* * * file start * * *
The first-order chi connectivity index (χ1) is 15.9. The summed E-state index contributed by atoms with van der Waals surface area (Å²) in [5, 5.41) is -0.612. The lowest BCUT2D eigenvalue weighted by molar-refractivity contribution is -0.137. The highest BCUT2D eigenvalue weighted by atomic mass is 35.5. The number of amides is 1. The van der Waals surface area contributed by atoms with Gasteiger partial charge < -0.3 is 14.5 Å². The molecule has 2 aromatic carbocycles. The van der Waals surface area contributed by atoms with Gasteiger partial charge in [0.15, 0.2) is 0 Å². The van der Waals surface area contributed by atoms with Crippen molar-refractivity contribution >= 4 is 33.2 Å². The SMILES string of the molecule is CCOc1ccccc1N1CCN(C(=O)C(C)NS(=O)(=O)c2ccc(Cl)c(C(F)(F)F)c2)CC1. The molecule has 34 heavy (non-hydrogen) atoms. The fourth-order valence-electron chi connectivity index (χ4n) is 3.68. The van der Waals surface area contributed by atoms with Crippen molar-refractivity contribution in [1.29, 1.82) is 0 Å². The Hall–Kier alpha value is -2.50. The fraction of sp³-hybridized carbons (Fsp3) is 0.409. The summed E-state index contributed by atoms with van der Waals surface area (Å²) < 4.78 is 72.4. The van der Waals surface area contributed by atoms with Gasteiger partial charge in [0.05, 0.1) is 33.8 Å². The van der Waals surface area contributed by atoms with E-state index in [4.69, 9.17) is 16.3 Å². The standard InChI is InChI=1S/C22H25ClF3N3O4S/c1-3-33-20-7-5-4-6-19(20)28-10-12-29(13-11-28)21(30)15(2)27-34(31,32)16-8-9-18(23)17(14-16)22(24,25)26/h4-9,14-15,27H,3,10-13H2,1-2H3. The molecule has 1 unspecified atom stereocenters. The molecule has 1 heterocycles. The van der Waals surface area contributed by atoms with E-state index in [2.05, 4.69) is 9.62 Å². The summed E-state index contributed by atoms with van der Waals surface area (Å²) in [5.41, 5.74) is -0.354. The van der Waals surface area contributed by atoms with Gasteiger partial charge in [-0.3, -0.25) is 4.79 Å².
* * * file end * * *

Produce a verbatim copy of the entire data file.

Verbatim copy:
The first-order chi connectivity index (χ1) is 15.9. The summed E-state index contributed by atoms with van der Waals surface area (Å²) in [5, 5.41) is -0.612. The lowest BCUT2D eigenvalue weighted by molar-refractivity contribution is -0.137. The highest BCUT2D eigenvalue weighted by atomic mass is 35.5. The number of amides is 1. The van der Waals surface area contributed by atoms with Gasteiger partial charge < -0.3 is 14.5 Å². The molecule has 2 aromatic carbocycles. The van der Waals surface area contributed by atoms with Gasteiger partial charge in [0.15, 0.2) is 0 Å². The van der Waals surface area contributed by atoms with Crippen molar-refractivity contribution >= 4 is 33.2 Å². The SMILES string of the molecule is CCOc1ccccc1N1CCN(C(=O)C(C)NS(=O)(=O)c2ccc(Cl)c(C(F)(F)F)c2)CC1. The molecule has 34 heavy (non-hydrogen) atoms. The fourth-order valence-electron chi connectivity index (χ4n) is 3.68. The van der Waals surface area contributed by atoms with Crippen molar-refractivity contribution in [1.29, 1.82) is 0 Å². The Hall–Kier alpha value is -2.50. The fraction of sp³-hybridized carbons (Fsp3) is 0.409. The summed E-state index contributed by atoms with van der Waals surface area (Å²) < 4.78 is 72.4. The van der Waals surface area contributed by atoms with Gasteiger partial charge in [0.05, 0.1) is 33.8 Å². The van der Waals surface area contributed by atoms with E-state index in [4.69, 9.17) is 16.3 Å². The standard InChI is InChI=1S/C22H25ClF3N3O4S/c1-3-33-20-7-5-4-6-19(20)28-10-12-29(13-11-28)21(30)15(2)27-34(31,32)16-8-9-18(23)17(14-16)22(24,25)26/h4-9,14-15,27H,3,10-13H2,1-2H3. The molecule has 1 unspecified atom stereocenters. The molecule has 1 heterocycles. The van der Waals surface area contributed by atoms with E-state index in [2.05, 4.69) is 9.62 Å². The summed E-state index contributed by atoms with van der Waals surface area (Å²) in [5.41, 5.74) is -0.354. The van der Waals surface area contributed by atoms with Gasteiger partial charge in [-0.3, -0.25) is 4.79 Å².